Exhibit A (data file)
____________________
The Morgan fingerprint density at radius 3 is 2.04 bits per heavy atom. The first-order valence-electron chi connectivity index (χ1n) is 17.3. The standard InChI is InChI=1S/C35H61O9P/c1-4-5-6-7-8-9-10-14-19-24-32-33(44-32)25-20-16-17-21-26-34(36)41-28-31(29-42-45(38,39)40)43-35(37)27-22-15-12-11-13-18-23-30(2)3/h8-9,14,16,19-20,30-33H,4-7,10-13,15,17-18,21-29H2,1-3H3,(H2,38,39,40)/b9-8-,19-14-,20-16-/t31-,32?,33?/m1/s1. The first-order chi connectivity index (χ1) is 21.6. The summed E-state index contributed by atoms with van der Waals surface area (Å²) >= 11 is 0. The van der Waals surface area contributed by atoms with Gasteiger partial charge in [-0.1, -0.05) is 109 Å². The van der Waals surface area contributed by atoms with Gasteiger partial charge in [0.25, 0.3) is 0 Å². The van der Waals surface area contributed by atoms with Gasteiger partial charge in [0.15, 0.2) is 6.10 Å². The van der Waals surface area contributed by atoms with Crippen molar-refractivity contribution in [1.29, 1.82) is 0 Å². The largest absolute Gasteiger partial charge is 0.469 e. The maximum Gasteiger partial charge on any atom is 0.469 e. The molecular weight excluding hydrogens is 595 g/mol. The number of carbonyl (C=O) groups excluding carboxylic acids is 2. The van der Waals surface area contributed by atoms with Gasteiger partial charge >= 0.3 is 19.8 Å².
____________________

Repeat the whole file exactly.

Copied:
The Morgan fingerprint density at radius 3 is 2.04 bits per heavy atom. The first-order valence-electron chi connectivity index (χ1n) is 17.3. The standard InChI is InChI=1S/C35H61O9P/c1-4-5-6-7-8-9-10-14-19-24-32-33(44-32)25-20-16-17-21-26-34(36)41-28-31(29-42-45(38,39)40)43-35(37)27-22-15-12-11-13-18-23-30(2)3/h8-9,14,16,19-20,30-33H,4-7,10-13,15,17-18,21-29H2,1-3H3,(H2,38,39,40)/b9-8-,19-14-,20-16-/t31-,32?,33?/m1/s1. The first-order chi connectivity index (χ1) is 21.6. The summed E-state index contributed by atoms with van der Waals surface area (Å²) >= 11 is 0. The van der Waals surface area contributed by atoms with Gasteiger partial charge in [-0.1, -0.05) is 109 Å². The van der Waals surface area contributed by atoms with Gasteiger partial charge in [0.25, 0.3) is 0 Å². The van der Waals surface area contributed by atoms with Gasteiger partial charge in [0.15, 0.2) is 6.10 Å². The van der Waals surface area contributed by atoms with Crippen molar-refractivity contribution in [1.29, 1.82) is 0 Å². The largest absolute Gasteiger partial charge is 0.469 e. The maximum Gasteiger partial charge on any atom is 0.469 e. The molecular weight excluding hydrogens is 595 g/mol. The number of carbonyl (C=O) groups excluding carboxylic acids is 2. The van der Waals surface area contributed by atoms with Gasteiger partial charge >= 0.3 is 19.8 Å².